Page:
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Is a Waldorf school right for my child?

Learn what supporters, and critics, say about this unique, child-centric program that favors creativity and hands-on learning.

By Psyche Pascual

It’s just before Easter at a Waldorf school, and every child in the fifth-grade class is sitting at a wooden table with an egg to decorate. The classroom's knotty pine cabinets hold baskets filled with blue, pink, and red wool, and other fabrics for knitting and sewing projects. There are Celtic symbols on the blackboards and handmade cotton curtains line the windows. Students are using candles to heat up old-fashioned wax pens they use to decorate their eggs. Later, they’ll dip them into bowls filled with natural dyes.

The scene is not unusual for a Waldorf school, which emphasizes creativity and hands-on learning. On any given day, students can be seen riding unicycles around the grounds, playing songs on their recorders, or practicing in a Renaissance play that they wrote and produced.

The birth of Waldorf schools: a radical educational model

When Austrian philosopher Rudolf Steiner developed the first Waldorf school for the children of cigarette factory workers in 1919, Europe was rebuilding after World War I and was ready to embrace a new type of educational model, one that was radically different for its day. Today, the model remains unique when compared with traditional American schools.

Rudolf Steiner believed all humans had the ability for self-improvement, spiritual growth, and the potential to change the world around them. Waldorf schools are based on the philosophy that imaginative and practical, hands-on work is the best way to promote learning, and children are introduced to lessons through music, visual arts, dance, writing, and myth. Classical mythology, cultural folk and fairy tales, and religious images — from the Buddha to angels — are common in Waldorf classrooms.

Instead of teaching specific skills such as reading, Waldorf encourages students to paint or draw letters until they learn to recognize and write them. The Waldorf approach to reading is substantially different from how it's taught in mainstream American schools. Students don't focus on traditional forms of reading until third grade. Instead, they spend time listening to stories and recognizing sounds in the early grades.

Through creative arts, such as knitting and woodworking, students also learn basic arithmetical skills of counting, geometry, and fractions. They learn about science, zoology, and biology by crafting animals and dolls out of pine cones, rocks, and other materials they find outside. Outdoor classes are not only offered at some Waldorf schools, students are encouraged to get muddy and play in the rain.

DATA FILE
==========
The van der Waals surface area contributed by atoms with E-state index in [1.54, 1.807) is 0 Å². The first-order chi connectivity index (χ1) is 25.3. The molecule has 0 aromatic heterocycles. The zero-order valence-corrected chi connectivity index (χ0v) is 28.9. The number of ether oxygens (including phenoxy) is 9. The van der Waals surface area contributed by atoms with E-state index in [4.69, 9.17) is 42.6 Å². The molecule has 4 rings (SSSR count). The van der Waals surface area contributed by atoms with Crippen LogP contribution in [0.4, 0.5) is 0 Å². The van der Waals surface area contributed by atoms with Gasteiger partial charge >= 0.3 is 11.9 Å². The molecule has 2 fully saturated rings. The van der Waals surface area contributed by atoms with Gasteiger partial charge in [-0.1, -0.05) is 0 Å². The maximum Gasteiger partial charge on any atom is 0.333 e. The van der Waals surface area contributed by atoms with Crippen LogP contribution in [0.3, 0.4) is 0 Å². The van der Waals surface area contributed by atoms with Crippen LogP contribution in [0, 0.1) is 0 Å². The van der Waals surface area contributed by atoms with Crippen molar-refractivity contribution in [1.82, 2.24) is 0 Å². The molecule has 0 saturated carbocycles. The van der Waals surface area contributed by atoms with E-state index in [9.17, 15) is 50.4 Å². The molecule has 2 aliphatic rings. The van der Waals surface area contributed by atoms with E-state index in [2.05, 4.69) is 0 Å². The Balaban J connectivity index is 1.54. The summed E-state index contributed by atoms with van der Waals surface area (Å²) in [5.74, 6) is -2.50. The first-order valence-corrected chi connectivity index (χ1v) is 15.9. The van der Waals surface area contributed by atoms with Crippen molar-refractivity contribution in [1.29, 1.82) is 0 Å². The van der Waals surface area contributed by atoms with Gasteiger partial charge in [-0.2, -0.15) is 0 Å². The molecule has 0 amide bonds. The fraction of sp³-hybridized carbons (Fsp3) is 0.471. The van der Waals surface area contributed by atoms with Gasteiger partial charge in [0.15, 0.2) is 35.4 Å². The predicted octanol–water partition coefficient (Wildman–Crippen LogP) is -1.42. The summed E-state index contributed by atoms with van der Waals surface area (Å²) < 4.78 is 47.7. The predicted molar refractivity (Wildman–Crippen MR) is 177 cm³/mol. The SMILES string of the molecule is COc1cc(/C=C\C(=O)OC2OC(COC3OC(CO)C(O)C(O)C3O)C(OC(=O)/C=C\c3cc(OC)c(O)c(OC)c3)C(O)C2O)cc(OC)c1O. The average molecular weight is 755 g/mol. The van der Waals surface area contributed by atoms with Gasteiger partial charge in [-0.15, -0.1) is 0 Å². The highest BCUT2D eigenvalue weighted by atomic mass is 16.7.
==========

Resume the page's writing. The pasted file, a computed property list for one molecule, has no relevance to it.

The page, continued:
In later grades, students also learn through storytelling, hands-on art projects, and textbooks they write and illustrate themselves. Some schools may bring in textbooks for math and foreign languages, though. Classrooms are famous for banning technology.

Is a Waldorf school a good fit for your family?

Because a Waldorf education is so different than traditional schooling, it's worth asking whether a Waldorf school is right not just for your child, but for your entire family. There's plenty in a Waldorf school that attracts parents — and some aspects that gives them pause.

Many parents who visit a Waldorf school for the first time are attracted by Waldorf's unique approach: the old-fashioned pace, an abundance of arts and crafts, a dearth of technology, plenty of outdoor education, and an emphasis on hands-on learning. In lieu of whiteboards, you'll find old-fashioned chalkboards. Students learn about history and mythology through the images and objects they create. If your child is creative, there’s a lot of opportunities to paint, knit, or sew. Music is core to the curriculum; you'll find musical instruments in nearly every classroom. Budding Thespians can write and act in their own plays.

On the other hand, if you’re looking for a technology-intensive classroom that prepares children for a fast-driven world, Waldorf may not be for you. Admissions packets at many Waldorf schools contain strict media policies that parents and students must sign, limiting the child’s access to television, computers, iPods, iPads, video games, and pretty much every electronic device that can distract a young child.

At some Waldorf schools, everyday use of electronic media is banned for students until the fifth grade. Beginning in sixth grade and with parental supervision, some Waldorf schools allow students to watch limited amounts of television and movies. Some schools allow sixth graders to carry a cell phone as long as they don’t keep it in their backpacks during school hours, but Internet and video game use is still discouraged. It's not until high school that most Waldorf schools allow students to have limited use of electronic media, including the Internet and social media.

At the same time, a Waldorf school may not be for you if you're more comfortable with a traditional approach to reading, writing, and arithmetic. It could also not be the right fit if you worry that your child will fall behind if she doesn't learn the basics in her first few years at school.

Finally, while Waldorf encourages children to roam and play outside, there may not be much chance for organized teams that compete with others. If your child loves competition, she may not get it here.

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